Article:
The Cost of Selling

Breaking down the fees to expect when selling a home

The old chestnut about having to spend money to make money is a rather tired cliché, but in real estate, it also happens to be an unwavering truth. It’s a point of fact in the world of real estate that selling is expensive, and sellers who don’t account for an array of fees when establishing an asking price may find themselves short-sold when the deal is done.

Mark Strüb, the principal realtor at Strüb Residential in Austin, Texas, says that most sellers should expect the total cost of selling their home to wind up at around seven percent of the sale price, but fees will vary by market, home and other factors. We asked Strüb to break down the standard fees that apply to most sellers. Any seller trying to get a handle on how much the process will cost should start by looking here.

Broker Commissions

The vast majority of sellers are going to work with a real estate agent or broker, and their fee will make the largest impact on the cost of selling. The standard commission is six percent, which is typically split between the listing agent and buyer agent. Some sellers may decide to save that cost by forgoing an agent altogether, but unless you yourself are an expert on the housing market, that omission is ill-advised. A savvy broker will help you list your home for the best possible price and get it sold as quickly as possible, which will likely net more money than their fee.

Title Insurance

Before you can sign over your home to a buyer, a title insurance company will have to research the home’s title to make sure that you are legally in the clear to sell. If there are any contested property claims or liens (a right of possession claimed by a debt holder), the deal could be scuttled at the last minute. The cost of title insurance ranges from roughly $1,000 to $4,000 per policy.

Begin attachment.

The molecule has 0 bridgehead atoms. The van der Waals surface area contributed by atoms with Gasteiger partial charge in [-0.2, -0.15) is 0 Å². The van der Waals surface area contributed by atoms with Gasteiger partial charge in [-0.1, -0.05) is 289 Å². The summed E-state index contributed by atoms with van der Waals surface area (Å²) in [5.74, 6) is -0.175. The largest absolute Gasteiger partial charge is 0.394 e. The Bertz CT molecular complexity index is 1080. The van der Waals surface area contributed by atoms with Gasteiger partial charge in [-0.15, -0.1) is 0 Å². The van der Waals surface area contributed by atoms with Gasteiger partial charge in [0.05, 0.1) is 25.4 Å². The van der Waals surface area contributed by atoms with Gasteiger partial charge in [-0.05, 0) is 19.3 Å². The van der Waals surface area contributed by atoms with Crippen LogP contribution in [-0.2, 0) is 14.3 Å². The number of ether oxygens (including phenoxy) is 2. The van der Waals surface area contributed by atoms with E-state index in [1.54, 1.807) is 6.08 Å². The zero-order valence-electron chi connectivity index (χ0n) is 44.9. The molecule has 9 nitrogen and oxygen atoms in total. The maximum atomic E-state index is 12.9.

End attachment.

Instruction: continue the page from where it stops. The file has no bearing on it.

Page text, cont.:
Recording Fee

Every home sale must be registered as a public record by the state, which maintains records of all property sales. That registration requires a recording fee, which varies by county and the type of property, but most recording fees for single-property home sales fall within the $100 range.

Escrow Fee

Most home-sale transactions are conducted through an escrow account, a third-party account that receives and distributes payments when contractual obligations are met, allowing both the buyer and seller assurance that they won’t be swindled by the other party. Typically, the escrow account’s fee is paid for by both the buyer and seller and is a minimum of $150.

Document Preparation

Any home sale is going to come with a veritable avalanche of paperwork. The mortgage information, deed, title, insurance, lease agreement and a host of other documents are all required to be gathered and notarized. Finding the required forms can be a challenge, so most sellers will hire a professional document proportion service, which will prepare all of the paperwork for a fee typically ranging from $120 to $500, depending on the complexity of the transaction.

Residential Service Contract

A residential service contract is a warranty that covers all of the major home systems, including electrical, plumbing and HVAC. The contract may be purchased by the buyer or seller, but it is most often purchased by the seller as an incentive for buyers. Most residential service contracts cover the first year of ownership and cost between $250 and $500 per year.